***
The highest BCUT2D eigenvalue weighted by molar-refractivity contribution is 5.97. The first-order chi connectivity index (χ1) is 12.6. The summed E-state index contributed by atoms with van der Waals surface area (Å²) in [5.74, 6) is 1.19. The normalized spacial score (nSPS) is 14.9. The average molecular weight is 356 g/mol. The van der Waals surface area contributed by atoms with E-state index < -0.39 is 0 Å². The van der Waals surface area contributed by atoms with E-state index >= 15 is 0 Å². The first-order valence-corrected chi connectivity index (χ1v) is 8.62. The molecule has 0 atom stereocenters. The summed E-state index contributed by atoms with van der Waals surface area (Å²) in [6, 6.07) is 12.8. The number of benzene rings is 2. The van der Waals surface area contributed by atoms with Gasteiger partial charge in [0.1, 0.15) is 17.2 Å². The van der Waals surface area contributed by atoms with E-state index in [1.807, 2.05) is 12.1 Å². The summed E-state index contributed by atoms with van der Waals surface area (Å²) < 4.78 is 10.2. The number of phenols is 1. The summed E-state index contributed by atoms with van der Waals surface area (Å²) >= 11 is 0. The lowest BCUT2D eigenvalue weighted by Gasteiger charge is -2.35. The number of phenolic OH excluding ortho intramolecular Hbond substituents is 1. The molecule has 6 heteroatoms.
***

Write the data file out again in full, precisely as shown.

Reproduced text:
The highest BCUT2D eigenvalue weighted by molar-refractivity contribution is 5.97. The first-order chi connectivity index (χ1) is 12.6. The summed E-state index contributed by atoms with van der Waals surface area (Å²) in [5.74, 6) is 1.19. The normalized spacial score (nSPS) is 14.9. The average molecular weight is 356 g/mol. The van der Waals surface area contributed by atoms with E-state index < -0.39 is 0 Å². The van der Waals surface area contributed by atoms with E-state index >= 15 is 0 Å². The first-order valence-corrected chi connectivity index (χ1v) is 8.62. The molecule has 0 atom stereocenters. The summed E-state index contributed by atoms with van der Waals surface area (Å²) in [6, 6.07) is 12.8. The number of benzene rings is 2. The van der Waals surface area contributed by atoms with Gasteiger partial charge in [0.1, 0.15) is 17.2 Å². The van der Waals surface area contributed by atoms with E-state index in [1.807, 2.05) is 12.1 Å². The summed E-state index contributed by atoms with van der Waals surface area (Å²) < 4.78 is 10.2. The number of phenols is 1. The summed E-state index contributed by atoms with van der Waals surface area (Å²) >= 11 is 0. The lowest BCUT2D eigenvalue weighted by Gasteiger charge is -2.35. The number of phenolic OH excluding ortho intramolecular Hbond substituents is 1. The molecule has 6 heteroatoms.